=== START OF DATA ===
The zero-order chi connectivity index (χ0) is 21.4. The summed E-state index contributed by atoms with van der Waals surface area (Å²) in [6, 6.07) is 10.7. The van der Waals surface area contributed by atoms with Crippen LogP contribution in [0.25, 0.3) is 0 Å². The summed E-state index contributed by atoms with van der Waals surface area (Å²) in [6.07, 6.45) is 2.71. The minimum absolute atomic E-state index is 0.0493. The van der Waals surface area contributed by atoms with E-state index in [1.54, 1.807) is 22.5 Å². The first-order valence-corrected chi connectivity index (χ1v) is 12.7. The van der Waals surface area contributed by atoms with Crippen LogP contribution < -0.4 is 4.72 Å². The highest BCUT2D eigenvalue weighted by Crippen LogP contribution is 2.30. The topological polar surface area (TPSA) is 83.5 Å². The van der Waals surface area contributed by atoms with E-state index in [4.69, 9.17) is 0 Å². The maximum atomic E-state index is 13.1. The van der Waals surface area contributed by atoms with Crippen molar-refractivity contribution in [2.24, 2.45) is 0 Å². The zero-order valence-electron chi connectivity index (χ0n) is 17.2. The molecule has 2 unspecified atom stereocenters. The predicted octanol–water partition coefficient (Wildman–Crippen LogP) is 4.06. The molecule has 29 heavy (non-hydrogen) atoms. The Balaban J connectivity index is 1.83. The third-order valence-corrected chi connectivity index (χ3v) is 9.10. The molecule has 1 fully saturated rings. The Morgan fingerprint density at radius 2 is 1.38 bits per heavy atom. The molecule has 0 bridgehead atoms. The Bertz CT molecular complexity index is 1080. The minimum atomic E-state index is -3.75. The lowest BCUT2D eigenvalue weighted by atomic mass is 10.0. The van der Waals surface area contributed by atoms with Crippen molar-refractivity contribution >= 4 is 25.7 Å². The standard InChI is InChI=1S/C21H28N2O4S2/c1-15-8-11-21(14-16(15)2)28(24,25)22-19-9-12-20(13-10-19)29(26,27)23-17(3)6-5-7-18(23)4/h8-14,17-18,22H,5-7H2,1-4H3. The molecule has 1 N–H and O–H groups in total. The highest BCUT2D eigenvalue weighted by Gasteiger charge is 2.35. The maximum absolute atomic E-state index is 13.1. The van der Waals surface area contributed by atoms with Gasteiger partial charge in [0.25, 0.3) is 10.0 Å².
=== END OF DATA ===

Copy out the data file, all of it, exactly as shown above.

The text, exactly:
The zero-order chi connectivity index (χ0) is 21.4. The summed E-state index contributed by atoms with van der Waals surface area (Å²) in [6, 6.07) is 10.7. The van der Waals surface area contributed by atoms with Crippen LogP contribution in [0.25, 0.3) is 0 Å². The summed E-state index contributed by atoms with van der Waals surface area (Å²) in [6.07, 6.45) is 2.71. The minimum absolute atomic E-state index is 0.0493. The van der Waals surface area contributed by atoms with E-state index in [1.54, 1.807) is 22.5 Å². The first-order valence-corrected chi connectivity index (χ1v) is 12.7. The van der Waals surface area contributed by atoms with Crippen LogP contribution < -0.4 is 4.72 Å². The highest BCUT2D eigenvalue weighted by Crippen LogP contribution is 2.30. The topological polar surface area (TPSA) is 83.5 Å². The van der Waals surface area contributed by atoms with E-state index in [4.69, 9.17) is 0 Å². The maximum atomic E-state index is 13.1. The van der Waals surface area contributed by atoms with Crippen molar-refractivity contribution in [2.24, 2.45) is 0 Å². The zero-order valence-electron chi connectivity index (χ0n) is 17.2. The molecule has 2 unspecified atom stereocenters. The predicted octanol–water partition coefficient (Wildman–Crippen LogP) is 4.06. The molecule has 29 heavy (non-hydrogen) atoms. The Balaban J connectivity index is 1.83. The third-order valence-corrected chi connectivity index (χ3v) is 9.10. The molecule has 1 fully saturated rings. The Morgan fingerprint density at radius 2 is 1.38 bits per heavy atom. The molecule has 0 bridgehead atoms. The Bertz CT molecular complexity index is 1080. The minimum atomic E-state index is -3.75. The lowest BCUT2D eigenvalue weighted by atomic mass is 10.0. The van der Waals surface area contributed by atoms with Crippen molar-refractivity contribution >= 4 is 25.7 Å². The standard InChI is InChI=1S/C21H28N2O4S2/c1-15-8-11-21(14-16(15)2)28(24,25)22-19-9-12-20(13-10-19)29(26,27)23-17(3)6-5-7-18(23)4/h8-14,17-18,22H,5-7H2,1-4H3. The molecule has 1 N–H and O–H groups in total. The highest BCUT2D eigenvalue weighted by Gasteiger charge is 2.35. The maximum absolute atomic E-state index is 13.1. The van der Waals surface area contributed by atoms with Gasteiger partial charge in [0.25, 0.3) is 10.0 Å².